Stepping Up and Stepping Out

by Jodi Kiang

Posted: 23 Jul 2019


I arrived at St Paul's Cathedral during the summer of 2017, having survived my first year in the working world after graduating with a degree in Philosophy and Theology from the University of Nottingham. While I was there I focused my studies on moral philosophy and ethics in the Hebrew Bible.

Even from a very young age, I have always had a strong sense of justice and what is right and wrong, driven by a desire to have a positive impact on the world around me. So, when I was looking for jobs I had three main criteria; I wanted a role where I could plan events, where I could learn and grow and, finally, where my work would make a difference.

As I applied for the role of Events Planner at St Paul's Institute and read more about the mission and heart behind the organisation, I was confident that this would be a place where I could do all these things. Never in a million years had I thought there might be a job where I could actually use my degree, but at the Institute I would be able to do that too - to consider questions of morality and ethics and how they relate to finance, business and the economy and think how these could work for the good of all.

Over the last two years we have worked hard to do this in lots of different ways:

And we have also been through a season of transition. We launched our Democracy and the Common Good series, attempting to respond to the division caused by recent events including Brexit and the 2016 US presidential election, broadening our mission. During this time we moved under the leadership of the Canon Pastor to help support us as we do this and as we speak into the Cathedral's social justice work. We also bid a fond farewell to Barbara Ridpath, the Institute's Director from 2014-2018.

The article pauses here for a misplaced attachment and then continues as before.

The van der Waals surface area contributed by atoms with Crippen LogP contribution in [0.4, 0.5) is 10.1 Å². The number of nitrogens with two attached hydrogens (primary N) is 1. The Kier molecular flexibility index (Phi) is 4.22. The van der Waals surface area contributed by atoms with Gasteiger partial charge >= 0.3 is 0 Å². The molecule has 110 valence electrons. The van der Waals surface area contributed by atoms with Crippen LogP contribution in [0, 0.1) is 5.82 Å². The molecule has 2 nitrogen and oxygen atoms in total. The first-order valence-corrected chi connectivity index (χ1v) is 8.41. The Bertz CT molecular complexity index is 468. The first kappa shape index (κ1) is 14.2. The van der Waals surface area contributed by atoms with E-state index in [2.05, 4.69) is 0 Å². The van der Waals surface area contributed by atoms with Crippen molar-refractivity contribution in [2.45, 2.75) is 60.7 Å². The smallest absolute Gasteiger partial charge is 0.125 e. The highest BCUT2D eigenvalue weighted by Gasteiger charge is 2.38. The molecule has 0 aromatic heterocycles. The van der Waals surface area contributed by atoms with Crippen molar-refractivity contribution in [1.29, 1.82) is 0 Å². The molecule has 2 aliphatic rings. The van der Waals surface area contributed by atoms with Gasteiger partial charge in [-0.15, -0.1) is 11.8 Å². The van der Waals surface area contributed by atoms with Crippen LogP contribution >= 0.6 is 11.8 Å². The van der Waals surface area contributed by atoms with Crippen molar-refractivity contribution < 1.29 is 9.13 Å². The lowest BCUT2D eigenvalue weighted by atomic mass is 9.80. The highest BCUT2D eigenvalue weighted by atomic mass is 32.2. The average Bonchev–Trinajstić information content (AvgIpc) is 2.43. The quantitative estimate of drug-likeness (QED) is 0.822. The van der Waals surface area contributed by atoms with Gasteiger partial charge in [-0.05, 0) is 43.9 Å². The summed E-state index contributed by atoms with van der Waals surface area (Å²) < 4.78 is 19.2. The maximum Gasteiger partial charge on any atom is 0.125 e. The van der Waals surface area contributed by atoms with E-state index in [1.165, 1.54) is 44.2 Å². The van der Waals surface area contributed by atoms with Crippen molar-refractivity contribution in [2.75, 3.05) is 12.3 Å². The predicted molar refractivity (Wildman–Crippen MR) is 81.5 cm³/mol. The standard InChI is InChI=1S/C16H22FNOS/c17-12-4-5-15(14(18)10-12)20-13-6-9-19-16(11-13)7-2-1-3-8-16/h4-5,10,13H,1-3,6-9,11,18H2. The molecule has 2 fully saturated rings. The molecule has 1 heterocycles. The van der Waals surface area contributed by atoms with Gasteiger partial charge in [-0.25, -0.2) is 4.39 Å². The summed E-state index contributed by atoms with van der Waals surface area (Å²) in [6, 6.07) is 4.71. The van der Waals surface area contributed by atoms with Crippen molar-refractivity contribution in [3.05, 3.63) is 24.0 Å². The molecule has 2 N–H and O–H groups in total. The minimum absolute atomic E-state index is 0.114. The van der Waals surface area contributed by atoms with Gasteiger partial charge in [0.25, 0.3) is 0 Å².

In the midst of all the change, I felt like I was called to be a constant. I spent the first 8 months working alongside Barbara, learning some of the history of the Institute and building on it, while also pushing forward with new initiatives trying to remain true to the heart of what we've been trying to do. I've worked hard to learn the ins and outs of Cathedral life and how all the various parts of the organisation work in step with one another and how the Institute fits in to the wider whole. And, I've tried my absolute best to keep the show on the road and make sure we were still visible and active, even as we searched for a new Director.

Almost two years to the day when I first walked through the Cathedral's doors, it's time to say goodbye. Because not only has the Institute been changing, but I've been changing too. In this time of transition I have had to step out of my comfort zone and step up my levels of responsibility. I've also had to work more independently and take more initiative in the day to day decision making. All of this has pushed me to grow, to develop my gifts and to really consider what the future holds in terms of my own career and development. I began pushing on some doors to see where they might lead, and one of those doors opened.